Barbaric vs. Barbarous
What’s the difference between barbaric and barbarous? The terms are nearly interchangeable, though for two connotations, one term is preferred over the other.
Barbaric or barbarous behavior or other characteristics are those that suggest a cultural attainment between savagery and civilization. These adjectives also refer to unrestrained actions or those a civilized person would consider primitive, strange, or uncouth.
Barbaric, however, is more appropriate in the sense of cruelty or harshness, while barbarous more strongly implies unsophisticated behavior. Barbarian, the noun form, is also used as an adjective.
The origin of these terms is the Latin word barbaria, meaning “foreign country”; this meaning derives from the Greek term barbaros, meaning “foreign” or “strange.” Ultimately, it likely stems from the idea that utterances in unfamiliar languages sound like meaningless babble and can be recorded as something close to “bar-bar.” (Babble and blabber may be related to barbarian.)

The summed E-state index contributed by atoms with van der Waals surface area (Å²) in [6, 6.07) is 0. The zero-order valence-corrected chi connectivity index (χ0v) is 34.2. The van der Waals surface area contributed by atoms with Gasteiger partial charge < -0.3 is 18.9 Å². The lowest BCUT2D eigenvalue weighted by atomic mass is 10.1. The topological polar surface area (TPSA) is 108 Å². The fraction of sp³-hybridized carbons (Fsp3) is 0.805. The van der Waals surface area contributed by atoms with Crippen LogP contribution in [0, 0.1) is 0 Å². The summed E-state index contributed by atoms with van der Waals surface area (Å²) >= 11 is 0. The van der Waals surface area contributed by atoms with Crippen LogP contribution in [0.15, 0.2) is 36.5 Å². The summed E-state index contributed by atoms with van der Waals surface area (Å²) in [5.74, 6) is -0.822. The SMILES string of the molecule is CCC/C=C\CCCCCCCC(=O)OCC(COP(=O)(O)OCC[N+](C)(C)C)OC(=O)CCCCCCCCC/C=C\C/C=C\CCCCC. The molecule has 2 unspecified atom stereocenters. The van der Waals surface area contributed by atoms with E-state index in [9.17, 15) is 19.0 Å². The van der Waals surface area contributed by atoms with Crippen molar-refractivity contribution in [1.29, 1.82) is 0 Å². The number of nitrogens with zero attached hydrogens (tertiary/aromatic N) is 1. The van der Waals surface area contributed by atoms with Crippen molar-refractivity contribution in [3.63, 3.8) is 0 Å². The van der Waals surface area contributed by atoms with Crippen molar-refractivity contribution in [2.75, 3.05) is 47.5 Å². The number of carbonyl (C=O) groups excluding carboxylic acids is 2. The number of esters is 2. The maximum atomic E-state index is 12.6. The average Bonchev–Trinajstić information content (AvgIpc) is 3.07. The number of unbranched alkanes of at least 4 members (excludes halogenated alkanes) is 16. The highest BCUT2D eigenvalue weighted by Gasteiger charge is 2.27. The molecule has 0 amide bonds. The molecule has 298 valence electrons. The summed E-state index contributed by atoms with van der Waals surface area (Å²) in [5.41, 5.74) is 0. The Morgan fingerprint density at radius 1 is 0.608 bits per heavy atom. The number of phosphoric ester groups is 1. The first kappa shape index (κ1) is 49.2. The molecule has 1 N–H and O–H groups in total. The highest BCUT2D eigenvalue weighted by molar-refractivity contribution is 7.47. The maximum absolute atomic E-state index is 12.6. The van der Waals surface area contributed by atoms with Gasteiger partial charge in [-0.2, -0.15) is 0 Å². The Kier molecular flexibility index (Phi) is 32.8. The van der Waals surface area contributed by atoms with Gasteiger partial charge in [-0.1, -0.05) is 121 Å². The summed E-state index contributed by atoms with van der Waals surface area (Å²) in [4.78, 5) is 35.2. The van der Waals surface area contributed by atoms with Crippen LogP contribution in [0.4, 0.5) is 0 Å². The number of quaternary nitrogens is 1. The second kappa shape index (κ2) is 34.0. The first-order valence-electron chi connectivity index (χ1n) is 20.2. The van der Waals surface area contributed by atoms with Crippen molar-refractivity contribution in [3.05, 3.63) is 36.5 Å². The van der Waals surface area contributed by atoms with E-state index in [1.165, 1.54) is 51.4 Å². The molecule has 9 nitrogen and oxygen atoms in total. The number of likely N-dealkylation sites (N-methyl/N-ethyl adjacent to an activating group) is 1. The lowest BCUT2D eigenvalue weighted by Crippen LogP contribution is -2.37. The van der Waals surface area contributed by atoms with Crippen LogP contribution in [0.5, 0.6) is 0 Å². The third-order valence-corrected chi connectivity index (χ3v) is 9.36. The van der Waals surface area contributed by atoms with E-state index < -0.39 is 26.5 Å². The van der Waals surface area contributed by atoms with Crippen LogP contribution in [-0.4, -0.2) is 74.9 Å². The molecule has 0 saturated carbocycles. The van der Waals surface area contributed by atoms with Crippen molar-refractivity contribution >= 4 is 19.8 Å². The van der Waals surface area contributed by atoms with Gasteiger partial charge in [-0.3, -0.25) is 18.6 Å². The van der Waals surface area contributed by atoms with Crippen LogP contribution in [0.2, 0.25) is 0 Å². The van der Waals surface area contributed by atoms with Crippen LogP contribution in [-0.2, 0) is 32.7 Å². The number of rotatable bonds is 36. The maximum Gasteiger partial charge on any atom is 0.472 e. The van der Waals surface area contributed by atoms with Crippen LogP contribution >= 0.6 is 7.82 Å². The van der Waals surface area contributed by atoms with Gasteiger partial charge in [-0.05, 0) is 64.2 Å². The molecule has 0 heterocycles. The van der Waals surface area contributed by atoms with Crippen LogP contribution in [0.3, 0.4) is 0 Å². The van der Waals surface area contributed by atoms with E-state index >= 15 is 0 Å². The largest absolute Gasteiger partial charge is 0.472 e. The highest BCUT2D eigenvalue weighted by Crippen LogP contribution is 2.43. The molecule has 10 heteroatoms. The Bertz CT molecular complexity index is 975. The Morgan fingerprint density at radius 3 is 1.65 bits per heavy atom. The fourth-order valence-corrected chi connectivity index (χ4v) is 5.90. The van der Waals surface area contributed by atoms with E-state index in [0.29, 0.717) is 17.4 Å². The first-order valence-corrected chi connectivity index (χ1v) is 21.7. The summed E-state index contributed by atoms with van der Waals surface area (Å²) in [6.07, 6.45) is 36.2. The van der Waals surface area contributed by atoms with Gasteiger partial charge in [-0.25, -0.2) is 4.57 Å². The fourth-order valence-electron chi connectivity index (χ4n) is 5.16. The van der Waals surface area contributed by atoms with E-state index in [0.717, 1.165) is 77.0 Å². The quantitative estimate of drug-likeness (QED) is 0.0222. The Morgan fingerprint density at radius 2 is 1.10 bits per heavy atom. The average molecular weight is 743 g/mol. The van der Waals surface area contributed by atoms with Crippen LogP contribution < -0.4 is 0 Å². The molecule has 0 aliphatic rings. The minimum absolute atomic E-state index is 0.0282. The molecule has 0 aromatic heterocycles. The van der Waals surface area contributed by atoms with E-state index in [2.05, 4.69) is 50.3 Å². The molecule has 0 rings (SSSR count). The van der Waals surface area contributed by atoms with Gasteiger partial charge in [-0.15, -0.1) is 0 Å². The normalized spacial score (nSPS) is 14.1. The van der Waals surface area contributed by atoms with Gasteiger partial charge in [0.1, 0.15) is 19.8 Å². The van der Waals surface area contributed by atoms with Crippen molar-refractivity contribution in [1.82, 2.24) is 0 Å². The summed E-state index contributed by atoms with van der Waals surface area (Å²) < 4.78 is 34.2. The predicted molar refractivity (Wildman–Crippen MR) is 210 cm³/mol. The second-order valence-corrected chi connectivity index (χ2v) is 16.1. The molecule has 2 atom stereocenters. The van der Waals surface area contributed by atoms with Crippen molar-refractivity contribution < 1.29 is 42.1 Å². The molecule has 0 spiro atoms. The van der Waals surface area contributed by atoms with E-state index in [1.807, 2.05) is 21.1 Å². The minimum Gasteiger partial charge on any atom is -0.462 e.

Latin usage referred to anyone outside the cultural influence of the Roman Empire, and later connotation of barbarian implied someone who does not speak one’s language; these senses, still later, extended to identify any ill-mannered person.
The name Barbara shares this etymology, with the appealing sense of “exotic” rather than the unattractive one of “strange”; a saint by that name prompted its popularity among Christians.
The root of the proper noun Barbary, which referred to the lands along the north coast of Africa, is of disputed origin. It derives from Berber, an Arabic term for the inhabitants of North Africa outside Egypt, which might have a local origin, might stem from Arabic (with the same sense of “babbler”), or might be borrowed from Greek.
Barber is unrelated to these words and names; it stems from the Latin term barba, meaning “beard.” That word itself is probably cognate with barber through a common ancestor word.
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